Graduate students and faculty researchers at The University of Alabama in Huntsville are investigating propulsion concepts that could eventually revolutionize deep space travel.
The Plasmoid Thruster Experiment (PTX) is a stepping stone to a highly efficient propulsion concept which could ultimately change how we travel in space, according to Dr. Jason Cassibry, a researcher in UAH’s Propulsion Research Center.
“Larger, more powerful versions can produce fusion for both power and space propulsion, allowing human travel to the outer planets,” he said.
Few groups around the country are working on this emerging technology, according to Cassibry. UAH is among that small number of research institutions.
The experimental branch of the Propulsion Research Center’s pulsed plasma research group is focused on gathering experimental data from PTX, which was originally built at NASA's Marshall Space Flight Center. MSFC donated the equipment to UAH last year.
The purpose of the PTX is to investigate the fundamental plasma and acceleration properties of a small-scale, pulsed plasma thruster.
PTX works by ringing a single turn conical theta pinch coil at about 500 kHz, ionizing and accelerating a small quantity of gas. The magnetic field inside the coil creates a plasmoid, a plasma that has a closed magnetic field structure.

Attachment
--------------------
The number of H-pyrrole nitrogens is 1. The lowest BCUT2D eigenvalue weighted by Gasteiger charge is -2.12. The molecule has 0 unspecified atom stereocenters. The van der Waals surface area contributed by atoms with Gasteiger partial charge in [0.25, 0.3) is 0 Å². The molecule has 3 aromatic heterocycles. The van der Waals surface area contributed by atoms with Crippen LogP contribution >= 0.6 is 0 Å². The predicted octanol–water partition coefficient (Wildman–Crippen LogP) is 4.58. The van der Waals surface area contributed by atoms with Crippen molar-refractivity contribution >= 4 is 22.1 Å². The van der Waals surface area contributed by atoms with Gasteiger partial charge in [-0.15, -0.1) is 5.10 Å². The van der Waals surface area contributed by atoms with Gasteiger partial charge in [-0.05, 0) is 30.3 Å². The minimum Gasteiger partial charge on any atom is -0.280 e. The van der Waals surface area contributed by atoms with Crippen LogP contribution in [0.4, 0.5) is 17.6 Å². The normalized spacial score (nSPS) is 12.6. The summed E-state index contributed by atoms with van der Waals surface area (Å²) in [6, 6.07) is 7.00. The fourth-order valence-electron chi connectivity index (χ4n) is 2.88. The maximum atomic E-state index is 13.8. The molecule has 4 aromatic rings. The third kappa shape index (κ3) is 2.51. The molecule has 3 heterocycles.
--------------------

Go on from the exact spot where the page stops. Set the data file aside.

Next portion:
One of the biggest challenges in any electric propulsion concept is increasing the lifetime of the thruster, which must run continuously for several years for deep space missions. Most electric propulsion concepts use plasma, which is in contact with electrodes or acceleration grids, causing erosion of the components and limiting the lifetime of the thruster. The plasmoid thruster potentially has a much longer lifetime, because the plasma is formed inductively, which means that the plasma is not in contact with the thruster components.
UAH researchers ran system tests and calibrations in October, and today the equipment is at full capacity.
In the short term, PTX will continue to take data in support of the ongoing development of the numerical models. This will be accomplished by using a laser interferometer to measure the plasma density. Also, magnetic field measurements help to determine size of the plasmoid. Together, these diagnostics provide a lot of information without affecting the plasmoid itself, according to Cassibry.
In the long term, the PTX experiment will be expanded by varying the coil geometry, adding bias flux and changing the initial conditions to study the effect on the coupling efficiency between the primary coil current and the secondary current in the plasmoid in an effort to improve plasma acceleration and thrust.
“Our experimental pulsed plasma group is keeping a watchful eye on the field of plasma science,” Cassibry said. “We believe that we now have the means and the ability to support further scientific developments in this field.”
Source: University of Alabama Huntsville
Explore further: Recreating outer space plasma systems in the lab